2. Ronald Reagan was a war-time President; he considered the Cold War a war to be won, not a war to be tolerated. He recognized our main battery in the dispute with the Soviets was not our hundreds of thousands of troops in Europe--but the productivity of our economy at home. The Reagan Tax cuts (as claimed above) unleashed capital to grow the economy. Additionally, dramatically increased defense spending helped hasten the victory in the Cold War by reinforcing for our Soviet friends that their demand economy could NEVER provide military power they wanted AND the dynamic economy necessary to support it. Ronald Reagan was the first President to find the concept of "containing" Communism anathema. He wanted to defeat it. The "Peace Dividend" enjoyed by Geo Bush I and Bill Clinton was purchased with the deficit spending that supported defense investments in the 1980's.
So let us now turn to the question of whether Reagan's Presidency set us up for what we now face. My up front answer is this: to link Reagan's Presidency with today's financial problems makes about as much logical sense as blaming today's problems on FDR, and it bespeaks a level of historical, financial, economic and analytic misinterpretation that borders on character assassination.
Today's financial crisis is not the result of an "explosion of federal deficits". It is the result of the melt-down in world credit markets driven primarily by the crash of the US housing market and the risky derivatives that underpinned it. We are in the midst of working our way through an almost perfect storm of greed, good intentions, bad policy, and non-existent oversight. While I would agree that federal deficits are generally not good things, there are times when they should be run. I believe what Ronald Reagan faced in the early 80's was just such a time. Though left unstated, it sounds to me as if JPH longs for the fiscal responsibility of the Clinton Administration (I'm serious here--this is one of Bill Clinton's major accomplishments). I would suggest that the structural changes made during the Reagan Administration--doubling down when the economy was in the crapper--set the stage for the "explosion" in federal revenue experienced during the Clinton Administration. Bill Clinton balanced the federal budget--this is no mean feat. But he did it on using the tax money collected on an economy that had been changed to reward capital. That change occurred during the Reagan Administration. Interestingly enough, Clinton further recognized this by LOWERING the Capital Gains rate. JPH's complete and thorough blindness to the historical record of the Clinton Administration is at the heart of my criticism of his charge. It is almost as if he would have us believe that eight years of Reagan were followed by eight years of Bush. Just didn't happen that way.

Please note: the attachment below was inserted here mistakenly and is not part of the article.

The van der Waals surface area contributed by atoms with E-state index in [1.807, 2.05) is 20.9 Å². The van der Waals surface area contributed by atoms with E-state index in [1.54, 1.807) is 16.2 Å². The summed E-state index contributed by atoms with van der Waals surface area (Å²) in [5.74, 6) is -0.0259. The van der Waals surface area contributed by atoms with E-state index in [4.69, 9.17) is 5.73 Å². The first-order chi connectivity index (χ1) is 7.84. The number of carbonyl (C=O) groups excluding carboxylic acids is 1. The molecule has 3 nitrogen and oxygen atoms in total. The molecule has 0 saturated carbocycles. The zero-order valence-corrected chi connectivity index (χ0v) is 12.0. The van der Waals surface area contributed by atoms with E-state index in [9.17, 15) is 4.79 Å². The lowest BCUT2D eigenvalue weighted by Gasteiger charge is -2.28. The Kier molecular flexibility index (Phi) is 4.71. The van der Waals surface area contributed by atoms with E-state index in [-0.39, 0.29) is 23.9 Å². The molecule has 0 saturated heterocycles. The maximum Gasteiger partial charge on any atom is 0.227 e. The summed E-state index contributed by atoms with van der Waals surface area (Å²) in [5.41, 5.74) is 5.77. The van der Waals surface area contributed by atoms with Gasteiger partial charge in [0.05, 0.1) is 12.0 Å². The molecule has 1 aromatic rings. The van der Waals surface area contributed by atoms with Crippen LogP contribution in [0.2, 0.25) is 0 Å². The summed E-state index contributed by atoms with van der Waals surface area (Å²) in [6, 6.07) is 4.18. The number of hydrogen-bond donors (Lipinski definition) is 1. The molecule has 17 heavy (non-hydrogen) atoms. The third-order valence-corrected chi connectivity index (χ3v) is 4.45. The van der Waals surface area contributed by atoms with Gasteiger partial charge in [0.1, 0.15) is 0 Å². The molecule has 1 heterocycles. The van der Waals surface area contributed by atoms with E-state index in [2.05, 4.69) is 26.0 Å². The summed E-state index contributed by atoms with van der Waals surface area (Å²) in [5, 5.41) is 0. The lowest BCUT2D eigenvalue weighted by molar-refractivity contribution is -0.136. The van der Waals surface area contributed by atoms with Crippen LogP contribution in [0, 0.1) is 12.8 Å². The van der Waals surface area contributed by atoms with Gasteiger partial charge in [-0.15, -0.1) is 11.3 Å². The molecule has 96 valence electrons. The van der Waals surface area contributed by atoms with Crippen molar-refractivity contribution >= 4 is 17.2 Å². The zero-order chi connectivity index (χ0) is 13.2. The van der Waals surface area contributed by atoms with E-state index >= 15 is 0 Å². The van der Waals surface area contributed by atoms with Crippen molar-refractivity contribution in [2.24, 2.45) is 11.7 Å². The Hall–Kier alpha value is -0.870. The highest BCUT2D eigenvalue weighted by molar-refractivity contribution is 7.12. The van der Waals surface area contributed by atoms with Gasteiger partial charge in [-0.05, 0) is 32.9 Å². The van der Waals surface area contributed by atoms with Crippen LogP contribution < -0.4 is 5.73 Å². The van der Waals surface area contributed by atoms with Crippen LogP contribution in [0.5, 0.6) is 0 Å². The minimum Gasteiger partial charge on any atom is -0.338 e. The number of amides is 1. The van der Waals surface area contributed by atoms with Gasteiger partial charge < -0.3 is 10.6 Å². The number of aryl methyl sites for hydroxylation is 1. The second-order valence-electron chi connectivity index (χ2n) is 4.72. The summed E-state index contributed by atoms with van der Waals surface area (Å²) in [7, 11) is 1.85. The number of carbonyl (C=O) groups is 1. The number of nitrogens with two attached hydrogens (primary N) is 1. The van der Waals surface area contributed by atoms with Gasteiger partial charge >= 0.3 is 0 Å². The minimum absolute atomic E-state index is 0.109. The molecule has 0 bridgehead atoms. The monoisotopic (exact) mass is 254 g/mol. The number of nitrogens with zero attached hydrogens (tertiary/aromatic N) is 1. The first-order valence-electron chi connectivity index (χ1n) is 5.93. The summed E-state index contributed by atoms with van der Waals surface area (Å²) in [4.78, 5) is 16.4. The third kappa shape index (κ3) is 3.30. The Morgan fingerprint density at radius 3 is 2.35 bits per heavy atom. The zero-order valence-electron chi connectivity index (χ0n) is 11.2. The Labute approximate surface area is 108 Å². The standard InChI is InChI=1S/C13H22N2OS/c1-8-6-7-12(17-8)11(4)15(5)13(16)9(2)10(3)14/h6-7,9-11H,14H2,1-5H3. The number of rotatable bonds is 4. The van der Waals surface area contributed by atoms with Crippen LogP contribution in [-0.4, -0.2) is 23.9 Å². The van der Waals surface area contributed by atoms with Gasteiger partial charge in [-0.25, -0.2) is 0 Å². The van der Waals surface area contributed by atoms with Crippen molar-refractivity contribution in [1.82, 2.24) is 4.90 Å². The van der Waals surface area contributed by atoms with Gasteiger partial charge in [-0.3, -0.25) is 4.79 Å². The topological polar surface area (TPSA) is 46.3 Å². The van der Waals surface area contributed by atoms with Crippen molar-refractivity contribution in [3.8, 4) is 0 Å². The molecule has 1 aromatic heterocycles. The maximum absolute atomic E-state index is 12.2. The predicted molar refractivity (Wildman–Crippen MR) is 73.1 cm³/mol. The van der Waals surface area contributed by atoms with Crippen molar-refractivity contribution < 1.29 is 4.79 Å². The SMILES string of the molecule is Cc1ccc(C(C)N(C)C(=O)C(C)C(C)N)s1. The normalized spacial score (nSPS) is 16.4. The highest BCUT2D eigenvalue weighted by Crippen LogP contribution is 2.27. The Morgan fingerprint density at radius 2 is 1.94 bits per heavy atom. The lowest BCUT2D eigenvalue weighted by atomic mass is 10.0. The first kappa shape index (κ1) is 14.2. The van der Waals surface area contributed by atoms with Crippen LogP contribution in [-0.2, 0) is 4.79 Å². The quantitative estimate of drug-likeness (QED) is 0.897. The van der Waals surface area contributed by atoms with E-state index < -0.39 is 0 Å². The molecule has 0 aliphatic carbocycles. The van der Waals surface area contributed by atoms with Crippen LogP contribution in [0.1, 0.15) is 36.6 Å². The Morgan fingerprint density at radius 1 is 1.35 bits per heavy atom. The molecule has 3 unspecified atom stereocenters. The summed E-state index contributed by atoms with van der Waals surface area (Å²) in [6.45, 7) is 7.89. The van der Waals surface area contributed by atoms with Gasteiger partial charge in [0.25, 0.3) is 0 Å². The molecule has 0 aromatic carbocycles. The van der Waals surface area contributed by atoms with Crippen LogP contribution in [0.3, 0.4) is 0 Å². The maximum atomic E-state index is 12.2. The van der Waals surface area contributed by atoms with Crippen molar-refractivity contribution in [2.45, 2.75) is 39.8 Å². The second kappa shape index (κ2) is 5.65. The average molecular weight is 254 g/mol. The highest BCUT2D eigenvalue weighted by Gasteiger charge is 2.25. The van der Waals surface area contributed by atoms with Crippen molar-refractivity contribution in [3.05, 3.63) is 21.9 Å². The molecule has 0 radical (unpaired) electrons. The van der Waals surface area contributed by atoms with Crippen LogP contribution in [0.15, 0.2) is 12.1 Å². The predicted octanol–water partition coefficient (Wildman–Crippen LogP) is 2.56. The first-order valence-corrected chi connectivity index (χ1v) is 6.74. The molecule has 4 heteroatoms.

So the charge that where we are today is a legacy of Reagan simply doesn't hold water for two reasons: 1) Reagan style deficit financing did not cause our current problems and 2) Reagan style deficit financing STOPPED in the 90's as Reagan style capital investment began to grow the economy (the much pooh poohed by our author "gains in GDP")to the point where revenue exceeded expenditures. My suspicions are that JPH would have preferred that the Clinton model of revenue exceeding expenditure continue until the entire NATIONAL DEBT were paid off, and that is an honorable position. As it would turn out, the American people disagreed with him twice and elected a man to office who ran promising to redress the imbalance in revenue and expenditure with tax cuts--which was also an honorable position given the recession we were in following the tech bubble--a recession he inherited.
I find JPH's views on the deficit, the debt and fiscal responsibility gratifying. I wish more people felt as he does, especially within the Democratic Party. I wish more of them (within the Democratic Party) truly understood the relationship between taxation and productivity. I wish more Republicans were horrified at the growth of spending in the past eight years. I look forward to seeing where PEBO takes us in this struggle, and my sense is that it won't go in a direction loved by our deficit hawk poster.
Ronald Reagan's Presidency deserves thoughtful criticism, and the fawning adulation most Republicans shower upon him springs from a very shallow understanding of his presidency. But laying today's financial crisis at his doorstep just doesn't stack up.